Supporting Aphasia Patients Through Attention to Psychosocial Needs

Lost in the purely physiological treatment of patients with aphasia, typically the adverse effect of a head injury or stroke, are the condition’s psychosocial implications. Inattention to a patient’s psychosocial well-being can lead to depression and a prolonged recovery.

However, a more in-depth look at both aphasia treatment and communication can help patients feel fulfilled and understood.

The Struggle to Communicate

Aphasia can present barriers to communication in numerous forms. Patients often have trouble speaking. Symptoms can be mild like repetition or more impactful, like perseveration, slow or halting speech, agrammatism, and dysprosody1.

Patients may also have difficulty with language and reading comprehension or expressing themselves through writing.

Understanding These Symptoms’ Psychosocial Impact

According to the theory of human-scale development, quality of life depends on nine fundamental needs. Many of these needs center on a sense of self and relationships. Aphasia can inhibit a patient’s fulfillment in these areas2.

Caregivers and loved ones need to understand that neither difficulty in communicating or language loss equates to a loss of cognition or ability. However, this perception of the patient can further contribute to their challenge in rebuilding a sense of self.

Essentially, the communication barriers faced by aphasia patients negatively impact their ability to redevelop their own identity and reach a mutual understanding and recognition with those they communicate with. As a result, patients can lose confidence, experience isolation, and generally struggle with the kinds of expression necessary to improve quality of life.

Leveraging Treatment to Encourage Need Fulfillment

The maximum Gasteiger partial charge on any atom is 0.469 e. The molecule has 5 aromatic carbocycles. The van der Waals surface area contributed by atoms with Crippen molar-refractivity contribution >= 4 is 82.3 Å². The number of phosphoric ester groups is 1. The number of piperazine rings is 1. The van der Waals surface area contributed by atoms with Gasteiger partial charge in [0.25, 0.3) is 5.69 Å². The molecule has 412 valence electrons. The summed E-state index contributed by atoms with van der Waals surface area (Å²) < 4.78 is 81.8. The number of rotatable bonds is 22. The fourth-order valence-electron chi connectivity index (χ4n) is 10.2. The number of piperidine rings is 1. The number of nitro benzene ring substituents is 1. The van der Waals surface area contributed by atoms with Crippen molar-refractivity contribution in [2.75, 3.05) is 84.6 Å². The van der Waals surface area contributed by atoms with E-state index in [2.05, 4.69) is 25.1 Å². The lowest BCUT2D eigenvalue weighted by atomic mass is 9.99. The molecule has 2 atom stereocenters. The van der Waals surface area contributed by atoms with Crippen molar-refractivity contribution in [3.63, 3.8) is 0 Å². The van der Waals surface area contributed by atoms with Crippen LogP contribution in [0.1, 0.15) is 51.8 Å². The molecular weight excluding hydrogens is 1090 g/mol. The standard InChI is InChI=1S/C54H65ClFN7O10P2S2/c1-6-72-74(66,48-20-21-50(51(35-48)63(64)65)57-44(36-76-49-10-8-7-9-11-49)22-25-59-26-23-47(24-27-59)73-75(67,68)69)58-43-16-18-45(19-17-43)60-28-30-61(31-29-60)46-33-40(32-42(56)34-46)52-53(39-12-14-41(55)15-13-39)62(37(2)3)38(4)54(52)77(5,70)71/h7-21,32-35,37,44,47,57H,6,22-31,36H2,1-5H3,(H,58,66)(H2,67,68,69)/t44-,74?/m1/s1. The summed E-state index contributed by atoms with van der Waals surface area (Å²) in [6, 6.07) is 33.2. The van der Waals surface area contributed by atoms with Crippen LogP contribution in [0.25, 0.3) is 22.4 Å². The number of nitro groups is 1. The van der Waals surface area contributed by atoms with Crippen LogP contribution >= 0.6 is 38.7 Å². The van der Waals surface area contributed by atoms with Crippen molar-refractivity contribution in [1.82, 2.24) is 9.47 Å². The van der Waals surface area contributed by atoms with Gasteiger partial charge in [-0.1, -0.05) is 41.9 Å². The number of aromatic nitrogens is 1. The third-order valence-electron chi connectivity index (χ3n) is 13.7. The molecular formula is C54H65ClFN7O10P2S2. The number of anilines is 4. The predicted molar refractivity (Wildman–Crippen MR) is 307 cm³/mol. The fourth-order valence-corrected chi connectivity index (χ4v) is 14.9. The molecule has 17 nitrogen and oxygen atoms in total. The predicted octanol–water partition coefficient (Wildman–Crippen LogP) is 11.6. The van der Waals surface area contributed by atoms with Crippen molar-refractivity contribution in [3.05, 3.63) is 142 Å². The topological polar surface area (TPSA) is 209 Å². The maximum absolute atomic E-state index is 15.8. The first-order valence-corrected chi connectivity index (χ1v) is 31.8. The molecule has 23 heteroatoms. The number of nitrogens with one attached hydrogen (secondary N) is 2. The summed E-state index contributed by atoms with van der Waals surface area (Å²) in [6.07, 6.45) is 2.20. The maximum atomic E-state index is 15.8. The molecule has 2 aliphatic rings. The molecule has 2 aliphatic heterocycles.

Many tactics can be employed to promote an aphasia patient’s self-worth, and fulfilling these needs starts with effective communication techniques3. Patients should be treated with the same respect given a person unaffected by language barriers. Also, avoid crossing the line into patronization, utilize eye contact, and keep your attitude upbeat and friendly.

Simple, declarative statements should be followed by plenty of time for the patient to respond. Avoid interruption, be patient, and take responsibility for any breakdowns in communication. Complement verbal communication by employing other methods like utilizing photos, leaning on written communication when helpful, and using gestures.

Be certain written information is tailored to the aphasia patient by including plenty of white space, employing key headings and bolding for emphasis, and using a large font size. Also, providing verification will help assure patients that you understand and that you’re respecting the relationship by giving them your undivided attention. Finally, it’s also essential to control the environment—quiet places and the elimination of distractions can help put the patient more at ease.

Through the consistent application of these techniques, you can play a critical role in helping fulfill an aphasia patient’s essential human needs.

With over 50 years of industry experience, AliMed can help you improve the quality of care for aphasia patients. To learn more, visit AliMed today.



Follow us on social media for the latest updates in B2B!


Pixels and Mortar: How LED Went from Small-Scale to Major Scale
May 20, 2022
It’s hard to imagine the days when the sun used to be our only source of natural light. Since we’ve attempted to harness light in our societies, we’ve reigned in both the power of fire and Read more
What a Dip in Veganism Popularity Means for the Food and Beverage Industry
May 20, 2022
Key Insights: In 2022, 5% of respondents were vegan in the Statista Survey. Harris Poll in 2020 found that about 3% of U.S. were vegan. New data finds vegan and vegan related google searches Read more
Apprenticeships are Vital in Developing the Next Generation of Workers
May 19, 2022
  Trevor Matthews worked in refrigeration until he admittedly, lost his joy. Greg Crumpton refers to it as a complacency rut, “in a rinse repeat cycle.” Today Matthews, Founder of Refrigeration Mentor, Read more